Just a couple of items, friends, before we get carried away and all hell breaks loose.
The first issue is Tesla (NASDAQ: TSLA), the company that built a magic car that flies you to the moon and back and pays you cash money for your trouble.
We believe this company has a future – don’t get us wrong. We don’t know how much of a future, but let’s agree that for at least a couple of years Tesla should produce, market and sell more cars than it does today.
That said, we’re not so sure that the company’s stock has a great future – over the near term, at least.
How dare you question TSLA!? Swine! Rebel! Heretic! Doubter!
Before we get to the cold hard facts, please hold your tomatoes and take a look at the company’s chart.
It may look like the Mona Lisa to Tesla bulls, but…
There’s not a lot to be said after a touch of the RSI overbought 80 line (black circle, at bottom). Technically, such an occurrence bodes ill for a stock and calls for a pause in the buying, at least. At worst, it means a selloff could be near.
And yes, we can see that TSLA shares have twice hit the RSI 80 line over the last twelve months, and that the stock continued to climb to its current all-time highs, so a buy-and-hold strategy may, indeed, have worked out best for Tesla bulls. No argument there.
But please also be aware that while the first breach of RSI 80 in May of 2013 resulted in no material damage to the stock, the second produced a two month, 40% decline (October/November, 2013). And that’s what we call 50-50, historically-based odds.
Or, to bring it right down to earth – what this latest overbought reading will bring is anybody’s guess.
Our feeling on the matter is that the big money sees the nearly 800% gain over the last five quarters and will now begin to take cash off the Tesla table – particularly after the RSI overbought read and a recent unrealistic jump of 35% in just seven trading sessions.
And what about those cold, hard TSLA facts you mentioned?
Right. Consider –
- With its latest rise, TSLA now possesses a market capitalization of $31.1 billion, while
- General Motors possesses a market cap of $58 billion, and
- Ford Motor Company sports a $60 billion market cap.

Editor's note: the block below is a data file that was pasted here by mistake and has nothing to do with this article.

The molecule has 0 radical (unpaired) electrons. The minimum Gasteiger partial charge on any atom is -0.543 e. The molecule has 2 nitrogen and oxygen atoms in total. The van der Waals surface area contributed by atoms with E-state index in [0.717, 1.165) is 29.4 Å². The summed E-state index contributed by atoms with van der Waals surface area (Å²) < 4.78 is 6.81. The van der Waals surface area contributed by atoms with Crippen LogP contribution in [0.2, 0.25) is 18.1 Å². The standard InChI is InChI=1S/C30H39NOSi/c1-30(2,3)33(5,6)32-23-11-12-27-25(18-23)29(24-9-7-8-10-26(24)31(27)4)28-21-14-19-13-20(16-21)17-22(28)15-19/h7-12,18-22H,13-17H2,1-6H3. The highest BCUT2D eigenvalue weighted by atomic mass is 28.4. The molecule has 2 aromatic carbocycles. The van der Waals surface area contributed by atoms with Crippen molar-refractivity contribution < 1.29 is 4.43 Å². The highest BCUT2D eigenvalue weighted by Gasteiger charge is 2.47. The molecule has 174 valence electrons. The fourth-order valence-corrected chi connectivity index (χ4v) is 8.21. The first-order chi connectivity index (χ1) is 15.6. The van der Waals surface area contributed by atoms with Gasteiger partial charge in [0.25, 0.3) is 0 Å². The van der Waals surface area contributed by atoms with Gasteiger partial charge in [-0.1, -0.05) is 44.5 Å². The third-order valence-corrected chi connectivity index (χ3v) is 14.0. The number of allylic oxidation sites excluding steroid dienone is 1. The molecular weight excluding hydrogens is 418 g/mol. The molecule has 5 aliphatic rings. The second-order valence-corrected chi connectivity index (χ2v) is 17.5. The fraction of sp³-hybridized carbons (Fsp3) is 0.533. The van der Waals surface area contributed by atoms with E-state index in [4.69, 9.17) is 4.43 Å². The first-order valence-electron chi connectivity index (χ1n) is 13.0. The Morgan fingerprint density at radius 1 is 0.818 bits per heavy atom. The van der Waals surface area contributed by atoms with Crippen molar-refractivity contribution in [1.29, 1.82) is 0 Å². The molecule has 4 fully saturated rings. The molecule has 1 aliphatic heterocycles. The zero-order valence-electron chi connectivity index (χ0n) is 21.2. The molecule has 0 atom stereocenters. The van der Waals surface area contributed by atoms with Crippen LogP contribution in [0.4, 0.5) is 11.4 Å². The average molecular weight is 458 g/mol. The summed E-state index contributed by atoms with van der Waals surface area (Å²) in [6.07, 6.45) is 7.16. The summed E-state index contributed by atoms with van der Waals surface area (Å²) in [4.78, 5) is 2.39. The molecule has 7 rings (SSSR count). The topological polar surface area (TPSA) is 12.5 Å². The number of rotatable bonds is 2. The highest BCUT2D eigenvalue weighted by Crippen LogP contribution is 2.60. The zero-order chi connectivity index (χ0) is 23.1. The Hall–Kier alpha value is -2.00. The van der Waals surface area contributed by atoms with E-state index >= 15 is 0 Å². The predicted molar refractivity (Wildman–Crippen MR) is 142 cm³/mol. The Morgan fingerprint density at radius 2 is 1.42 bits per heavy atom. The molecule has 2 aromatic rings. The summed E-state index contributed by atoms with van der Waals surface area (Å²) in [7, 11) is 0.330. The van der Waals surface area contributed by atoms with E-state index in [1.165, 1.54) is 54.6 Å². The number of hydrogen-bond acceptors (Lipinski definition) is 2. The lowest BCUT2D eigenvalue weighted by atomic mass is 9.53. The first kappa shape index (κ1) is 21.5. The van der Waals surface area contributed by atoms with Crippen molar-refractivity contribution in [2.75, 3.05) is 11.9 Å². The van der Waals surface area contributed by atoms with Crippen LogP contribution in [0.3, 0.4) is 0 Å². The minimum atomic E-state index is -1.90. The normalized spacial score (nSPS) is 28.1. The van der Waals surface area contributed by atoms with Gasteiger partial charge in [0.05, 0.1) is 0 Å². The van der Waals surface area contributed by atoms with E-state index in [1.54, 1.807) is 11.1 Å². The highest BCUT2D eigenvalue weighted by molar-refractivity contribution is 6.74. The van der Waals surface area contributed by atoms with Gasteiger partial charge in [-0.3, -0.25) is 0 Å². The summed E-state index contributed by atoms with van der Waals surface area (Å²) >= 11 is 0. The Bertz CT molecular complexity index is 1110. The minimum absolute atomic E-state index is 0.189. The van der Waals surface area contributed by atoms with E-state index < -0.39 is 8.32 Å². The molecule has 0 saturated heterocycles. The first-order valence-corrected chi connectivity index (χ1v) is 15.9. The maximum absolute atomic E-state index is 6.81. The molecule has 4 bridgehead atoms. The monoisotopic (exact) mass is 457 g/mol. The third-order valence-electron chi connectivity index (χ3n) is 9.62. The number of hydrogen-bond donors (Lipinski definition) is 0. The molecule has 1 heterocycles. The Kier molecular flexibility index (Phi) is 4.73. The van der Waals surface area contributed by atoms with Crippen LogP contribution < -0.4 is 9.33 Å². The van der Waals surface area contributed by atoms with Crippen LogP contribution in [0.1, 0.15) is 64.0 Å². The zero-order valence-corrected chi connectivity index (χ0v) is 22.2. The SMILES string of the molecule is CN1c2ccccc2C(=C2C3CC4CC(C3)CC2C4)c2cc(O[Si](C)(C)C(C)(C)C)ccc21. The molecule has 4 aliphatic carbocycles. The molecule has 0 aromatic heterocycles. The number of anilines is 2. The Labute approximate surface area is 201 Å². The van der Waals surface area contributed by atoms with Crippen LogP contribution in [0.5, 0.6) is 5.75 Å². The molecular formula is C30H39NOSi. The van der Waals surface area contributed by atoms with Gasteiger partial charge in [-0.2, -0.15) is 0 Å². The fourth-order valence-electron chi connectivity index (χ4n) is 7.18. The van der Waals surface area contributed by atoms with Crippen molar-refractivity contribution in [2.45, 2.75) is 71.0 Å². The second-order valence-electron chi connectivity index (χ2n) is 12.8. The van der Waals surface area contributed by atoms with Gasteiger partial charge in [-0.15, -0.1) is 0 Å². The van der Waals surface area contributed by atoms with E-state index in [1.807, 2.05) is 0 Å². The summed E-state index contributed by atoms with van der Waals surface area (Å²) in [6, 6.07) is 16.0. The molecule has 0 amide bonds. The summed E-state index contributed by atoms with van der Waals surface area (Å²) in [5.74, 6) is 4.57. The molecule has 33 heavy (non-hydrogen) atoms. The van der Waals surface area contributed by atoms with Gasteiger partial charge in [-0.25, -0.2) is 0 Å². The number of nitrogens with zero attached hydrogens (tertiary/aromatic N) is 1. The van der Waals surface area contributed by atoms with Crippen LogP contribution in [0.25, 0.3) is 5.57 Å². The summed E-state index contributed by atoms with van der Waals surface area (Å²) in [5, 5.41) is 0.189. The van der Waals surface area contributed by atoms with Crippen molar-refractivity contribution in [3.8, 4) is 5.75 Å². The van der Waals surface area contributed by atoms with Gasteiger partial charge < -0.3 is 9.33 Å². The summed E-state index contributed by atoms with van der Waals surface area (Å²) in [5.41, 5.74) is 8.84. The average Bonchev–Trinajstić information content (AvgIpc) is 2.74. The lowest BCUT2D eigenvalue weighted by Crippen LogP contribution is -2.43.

Do those numbers bother you? They wouldn’t be such a big deal if sales numbers were in the same ballpark, but they’re not.
Tesla’s full year, 2013 sales totalled $2 billion, while GM’s topped $155 billion and Ford’s exceeded $139 billion.
Hmmm… Hmmm… (double Hmmm…)
Oh, we know, Tesla’s share price is discounting future earnings and all the enterprise and revolution value built into the shares, because, as we’ve said before, Tesla will shortly discover a cure for death itself, adding tremendous additional bloatage to its already pneumatic earnings multiple.
We now turn our attention from the imminent, fiery implosion of a certain car stock to focus on one of the latest rocket shots of the financial sector.
It’s a company we happened to mention just a week ago in a letter called The Coming MBIA Bubble.
The company, of course, was bond insurer MBIA Inc. (NYSE:MBI), about whom we wrote –
Today we’re looking at a technical formation that we believe could send the stock orbital again in the near term. With the head and shoulders top now behind us, higher prices appear to be a shoo-in. And if history (and a century of technical analysis) is any guide, we could see much higher prices. Why? Because a broken head and shoulders top is a reliable reversal pattern and a harbinger of steep price rises. All of which is why we would tend toward aggressive bullish betting on MBIA’s prospects for both the near- and intermediate-term.
We wrote those prescient words one week ago, when the stock was trading at $13.20.
And what happened?
MBI Head and Shoulders Pattern
Shares of MBIA shot up to $15.08, a rise of over 14% in just five trading sessions.
And for those of you who heeded our trade idea to make an aggressive bet on the company, you’re a whole lot richer today. Near term ATM CALL options returned at least 400%.
An overbought RSI read (in black) tells us it’s more than likely time to exit the trade.
Many happy returns,